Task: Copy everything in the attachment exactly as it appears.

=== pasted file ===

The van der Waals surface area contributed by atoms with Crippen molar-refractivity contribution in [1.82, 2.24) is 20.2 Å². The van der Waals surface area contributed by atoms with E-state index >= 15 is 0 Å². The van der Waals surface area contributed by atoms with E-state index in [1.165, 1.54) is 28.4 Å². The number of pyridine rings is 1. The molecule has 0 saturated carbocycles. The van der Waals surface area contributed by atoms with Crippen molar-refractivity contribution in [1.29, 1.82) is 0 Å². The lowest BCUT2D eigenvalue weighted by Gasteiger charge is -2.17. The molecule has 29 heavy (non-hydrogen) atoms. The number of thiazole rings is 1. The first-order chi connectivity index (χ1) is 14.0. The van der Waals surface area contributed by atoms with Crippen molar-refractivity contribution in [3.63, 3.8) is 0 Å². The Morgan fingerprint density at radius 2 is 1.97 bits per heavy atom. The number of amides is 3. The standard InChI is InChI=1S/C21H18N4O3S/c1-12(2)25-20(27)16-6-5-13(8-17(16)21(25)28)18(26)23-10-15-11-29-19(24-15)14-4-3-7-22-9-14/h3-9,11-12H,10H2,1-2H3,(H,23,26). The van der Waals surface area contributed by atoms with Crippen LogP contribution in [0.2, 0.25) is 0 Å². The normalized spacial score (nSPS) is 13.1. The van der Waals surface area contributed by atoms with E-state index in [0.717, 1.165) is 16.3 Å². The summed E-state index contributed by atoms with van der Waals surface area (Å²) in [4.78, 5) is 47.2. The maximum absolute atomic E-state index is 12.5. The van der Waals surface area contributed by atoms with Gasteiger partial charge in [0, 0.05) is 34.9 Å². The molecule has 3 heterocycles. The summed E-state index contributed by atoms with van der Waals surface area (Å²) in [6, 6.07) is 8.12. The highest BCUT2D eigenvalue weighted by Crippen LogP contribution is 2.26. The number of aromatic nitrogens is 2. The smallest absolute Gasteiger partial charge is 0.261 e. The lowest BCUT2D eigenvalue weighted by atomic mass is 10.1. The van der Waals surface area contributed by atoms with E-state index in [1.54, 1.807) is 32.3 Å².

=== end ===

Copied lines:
The van der Waals surface area contributed by atoms with Crippen molar-refractivity contribution in [1.82, 2.24) is 20.2 Å². The van der Waals surface area contributed by atoms with E-state index >= 15 is 0 Å². The van der Waals surface area contributed by atoms with E-state index in [1.165, 1.54) is 28.4 Å². The number of pyridine rings is 1. The molecule has 0 saturated carbocycles. The van der Waals surface area contributed by atoms with Crippen molar-refractivity contribution in [1.29, 1.82) is 0 Å². The lowest BCUT2D eigenvalue weighted by Gasteiger charge is -2.17. The molecule has 29 heavy (non-hydrogen) atoms. The number of thiazole rings is 1. The first-order chi connectivity index (χ1) is 14.0. The van der Waals surface area contributed by atoms with Crippen molar-refractivity contribution in [3.63, 3.8) is 0 Å². The Morgan fingerprint density at radius 2 is 1.97 bits per heavy atom. The number of amides is 3. The standard InChI is InChI=1S/C21H18N4O3S/c1-12(2)25-20(27)16-6-5-13(8-17(16)21(25)28)18(26)23-10-15-11-29-19(24-15)14-4-3-7-22-9-14/h3-9,11-12H,10H2,1-2H3,(H,23,26). The van der Waals surface area contributed by atoms with Crippen LogP contribution in [0.2, 0.25) is 0 Å². The normalized spacial score (nSPS) is 13.1. The van der Waals surface area contributed by atoms with E-state index in [0.717, 1.165) is 16.3 Å². The summed E-state index contributed by atoms with van der Waals surface area (Å²) in [4.78, 5) is 47.2. The maximum absolute atomic E-state index is 12.5. The van der Waals surface area contributed by atoms with Gasteiger partial charge in [0, 0.05) is 34.9 Å². The molecule has 3 heterocycles. The summed E-state index contributed by atoms with van der Waals surface area (Å²) in [6, 6.07) is 8.12. The highest BCUT2D eigenvalue weighted by Crippen LogP contribution is 2.26. The number of aromatic nitrogens is 2. The smallest absolute Gasteiger partial charge is 0.261 e. The lowest BCUT2D eigenvalue weighted by atomic mass is 10.1. The van der Waals surface area contributed by atoms with E-state index in [1.54, 1.807) is 32.3 Å².